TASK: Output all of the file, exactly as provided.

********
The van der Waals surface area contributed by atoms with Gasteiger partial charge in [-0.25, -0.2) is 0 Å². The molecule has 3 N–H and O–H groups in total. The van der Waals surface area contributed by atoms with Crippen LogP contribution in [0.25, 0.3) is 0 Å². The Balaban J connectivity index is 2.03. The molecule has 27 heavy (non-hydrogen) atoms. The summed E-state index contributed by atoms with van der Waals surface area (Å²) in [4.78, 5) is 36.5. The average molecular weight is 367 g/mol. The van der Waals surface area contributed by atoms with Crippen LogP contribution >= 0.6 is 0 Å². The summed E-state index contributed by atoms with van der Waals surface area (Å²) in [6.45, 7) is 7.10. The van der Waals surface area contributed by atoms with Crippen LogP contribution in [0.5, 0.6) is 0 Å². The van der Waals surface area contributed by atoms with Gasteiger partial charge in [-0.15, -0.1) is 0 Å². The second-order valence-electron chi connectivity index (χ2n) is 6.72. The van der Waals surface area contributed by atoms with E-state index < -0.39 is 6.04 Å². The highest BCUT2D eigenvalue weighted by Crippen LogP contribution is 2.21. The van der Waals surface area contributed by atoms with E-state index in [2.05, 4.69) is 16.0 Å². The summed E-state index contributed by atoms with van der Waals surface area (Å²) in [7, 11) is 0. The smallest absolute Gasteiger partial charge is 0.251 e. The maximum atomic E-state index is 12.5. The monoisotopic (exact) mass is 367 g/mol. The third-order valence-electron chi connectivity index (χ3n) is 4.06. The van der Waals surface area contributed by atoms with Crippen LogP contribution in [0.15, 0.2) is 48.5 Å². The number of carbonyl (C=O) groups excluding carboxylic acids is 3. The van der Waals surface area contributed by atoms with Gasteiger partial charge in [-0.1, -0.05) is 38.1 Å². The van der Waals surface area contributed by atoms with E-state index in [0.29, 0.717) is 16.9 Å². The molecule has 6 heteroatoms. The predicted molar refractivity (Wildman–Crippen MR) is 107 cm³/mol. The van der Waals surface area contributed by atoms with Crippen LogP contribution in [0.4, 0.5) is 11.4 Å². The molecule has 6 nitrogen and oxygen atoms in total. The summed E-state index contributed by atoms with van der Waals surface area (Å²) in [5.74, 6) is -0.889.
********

The van der Waals surface area contributed by atoms with Gasteiger partial charge in [-0.25, -0.2) is 0 Å². The molecule has 3 N–H and O–H groups in total. The van der Waals surface area contributed by atoms with Crippen LogP contribution in [0.25, 0.3) is 0 Å². The Balaban J connectivity index is 2.03. The molecule has 27 heavy (non-hydrogen) atoms. The summed E-state index contributed by atoms with van der Waals surface area (Å²) in [4.78, 5) is 36.5. The average molecular weight is 367 g/mol. The van der Waals surface area contributed by atoms with Crippen LogP contribution >= 0.6 is 0 Å². The summed E-state index contributed by atoms with van der Waals surface area (Å²) in [6.45, 7) is 7.10. The van der Waals surface area contributed by atoms with Crippen LogP contribution in [0.5, 0.6) is 0 Å². The van der Waals surface area contributed by atoms with Gasteiger partial charge in [-0.15, -0.1) is 0 Å². The second-order valence-electron chi connectivity index (χ2n) is 6.72. The van der Waals surface area contributed by atoms with E-state index < -0.39 is 6.04 Å². The highest BCUT2D eigenvalue weighted by Crippen LogP contribution is 2.21. The van der Waals surface area contributed by atoms with E-state index in [2.05, 4.69) is 16.0 Å². The summed E-state index contributed by atoms with van der Waals surface area (Å²) in [7, 11) is 0. The smallest absolute Gasteiger partial charge is 0.251 e. The maximum atomic E-state index is 12.5. The monoisotopic (exact) mass is 367 g/mol. The third-order valence-electron chi connectivity index (χ3n) is 4.06. The van der Waals surface area contributed by atoms with Crippen LogP contribution in [0.15, 0.2) is 48.5 Å². The number of carbonyl (C=O) groups excluding carboxylic acids is 3. The van der Waals surface area contributed by atoms with Gasteiger partial charge in [-0.1, -0.05) is 38.1 Å². The van der Waals surface area contributed by atoms with E-state index in [0.29, 0.717) is 16.9 Å². The molecule has 6 heteroatoms. The predicted molar refractivity (Wildman–Crippen MR) is 107 cm³/mol. The van der Waals surface area contributed by atoms with Crippen LogP contribution in [0.4, 0.5) is 11.4 Å². The molecule has 6 nitrogen and oxygen atoms in total. The summed E-state index contributed by atoms with van der Waals surface area (Å²) in [5.74, 6) is -0.889.